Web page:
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  • Fecal Microbiota Transplantation

    It seems that diseases that have so far been “idiopathic”, thus of unknown origin, are likely to depend largely on the gut microbiota. This is how crystallized the concept of the gut microbiota transfer from healthy donors to sick people. It has been shown that healthy gut microbiota can heal many of these (idiopathic) conditions. The best example, scientifically documented, with recommendations for fecal microbiota transplantation (FMT) use, is Clostridioides (formerly Clostridium) difficile infection.

     

    FMT is the best “drug” here, with a 90% cure rate for relapsed or refractory infections. Research is underway, and there are preliminary reports of favorable results for other diseases that could be treated with FMT, as: inflammatory bowel diseases (Crohn’s disease, Ulcerative Colitis), irritable bowel syndrome, obesity, hepatic encephalopathy, gastrointestinal colonization with antibiotic-resistant bacteria, autoimmune diseases (e.g. rheumatoid arthritis, systemic scleroderma), diabetes mellitus, metabolic syndrome, mental diseases including severe depression, neurodegenerative diseases, multiple sclerosis, Parkinson’s disease, autism spectrum disorders, skin diseases such as eczema, atopic dermatitis, psoriasis, and many others. Although the mechanism of action has not yet been fully established, FMT is believed to work by reestablishing the diversity of the patient’s gut microbiome with typical microorganisms found in the gastrointestinal tract of healthy people.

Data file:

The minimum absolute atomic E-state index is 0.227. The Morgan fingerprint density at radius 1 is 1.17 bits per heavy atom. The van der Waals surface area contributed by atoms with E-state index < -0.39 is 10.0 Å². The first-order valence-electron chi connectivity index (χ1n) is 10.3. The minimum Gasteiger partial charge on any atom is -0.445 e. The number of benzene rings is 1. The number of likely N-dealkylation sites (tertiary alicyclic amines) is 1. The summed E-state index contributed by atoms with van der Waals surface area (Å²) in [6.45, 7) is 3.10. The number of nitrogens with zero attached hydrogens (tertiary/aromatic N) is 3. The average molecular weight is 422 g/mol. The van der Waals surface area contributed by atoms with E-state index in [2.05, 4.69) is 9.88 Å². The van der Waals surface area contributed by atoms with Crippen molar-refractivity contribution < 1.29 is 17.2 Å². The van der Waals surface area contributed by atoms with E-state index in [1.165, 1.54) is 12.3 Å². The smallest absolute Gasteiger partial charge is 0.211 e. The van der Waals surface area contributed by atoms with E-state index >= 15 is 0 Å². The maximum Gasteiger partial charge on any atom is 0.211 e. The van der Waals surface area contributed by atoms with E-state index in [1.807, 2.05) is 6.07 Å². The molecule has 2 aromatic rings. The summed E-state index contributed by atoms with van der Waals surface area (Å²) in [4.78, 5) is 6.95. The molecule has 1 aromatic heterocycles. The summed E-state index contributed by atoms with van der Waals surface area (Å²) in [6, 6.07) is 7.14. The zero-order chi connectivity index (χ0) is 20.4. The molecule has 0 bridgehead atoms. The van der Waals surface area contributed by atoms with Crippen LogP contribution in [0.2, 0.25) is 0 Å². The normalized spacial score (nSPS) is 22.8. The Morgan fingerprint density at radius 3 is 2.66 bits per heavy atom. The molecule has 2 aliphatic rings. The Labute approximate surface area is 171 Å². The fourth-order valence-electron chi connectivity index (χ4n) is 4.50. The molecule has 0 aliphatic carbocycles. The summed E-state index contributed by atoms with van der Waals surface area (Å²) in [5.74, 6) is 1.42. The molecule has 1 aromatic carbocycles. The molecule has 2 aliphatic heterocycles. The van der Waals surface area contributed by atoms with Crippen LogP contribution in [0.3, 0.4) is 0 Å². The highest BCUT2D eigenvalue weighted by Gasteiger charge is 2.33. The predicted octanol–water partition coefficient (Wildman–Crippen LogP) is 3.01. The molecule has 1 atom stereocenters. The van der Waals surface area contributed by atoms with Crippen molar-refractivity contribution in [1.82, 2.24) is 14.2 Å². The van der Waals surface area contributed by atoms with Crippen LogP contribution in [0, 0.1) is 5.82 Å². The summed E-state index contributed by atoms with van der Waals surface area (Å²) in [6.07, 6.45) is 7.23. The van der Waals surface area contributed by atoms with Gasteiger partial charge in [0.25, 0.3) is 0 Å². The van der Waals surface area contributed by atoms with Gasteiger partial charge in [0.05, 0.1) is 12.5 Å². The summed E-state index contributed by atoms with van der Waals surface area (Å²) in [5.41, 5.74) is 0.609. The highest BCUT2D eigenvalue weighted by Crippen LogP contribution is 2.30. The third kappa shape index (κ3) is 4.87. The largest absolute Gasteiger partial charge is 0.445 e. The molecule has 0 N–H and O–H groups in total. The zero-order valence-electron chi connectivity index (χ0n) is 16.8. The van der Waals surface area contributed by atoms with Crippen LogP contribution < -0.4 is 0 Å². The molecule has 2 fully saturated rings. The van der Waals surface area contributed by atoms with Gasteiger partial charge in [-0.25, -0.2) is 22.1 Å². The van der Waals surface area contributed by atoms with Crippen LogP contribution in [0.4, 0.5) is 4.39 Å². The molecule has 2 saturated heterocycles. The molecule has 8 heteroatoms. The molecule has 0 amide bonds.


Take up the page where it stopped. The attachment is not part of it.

They competitively displace pathogens or pathobionts from the gastrointestinal tract (by “taking space” – intestinal niches and nutrients). In a healthy gut microbiota, pathogens or pathobionts compete with many different species of bacteria and do generally not engraft for long. However, treatment with antibiotics disrupts this ecosystem by killing bacteria that have a protective effect. As a result, the “colonization resistance” is lost, and dysbiosis occurs.

     

    While FMT is an attractive tool for the treatment of C. difficile infections and other diseases, there are also some risks. The stool is a complex, live mix of bacteria and other organisms. Although stool donors should be examined very carefully for known infectious agents, there is always a risk that the tests may fail to detect a specific pathogen or that another pathogen that has not been tested may emerge. There are also risks associated with the method of administering FMT – by colonoscopy, gastroscopy, rectal enema, naso-duodenal or nasogastric tube. FMT capsules seem to be the safest option. In view of the above, it is important to manufacture the preparation according to a strict regimen and the highest standards. The Human Biome Institute was created with the idea of ​​using the safest methods (even safer solutions than the global recommendations say) for FMT manufacturing. We care about quality.

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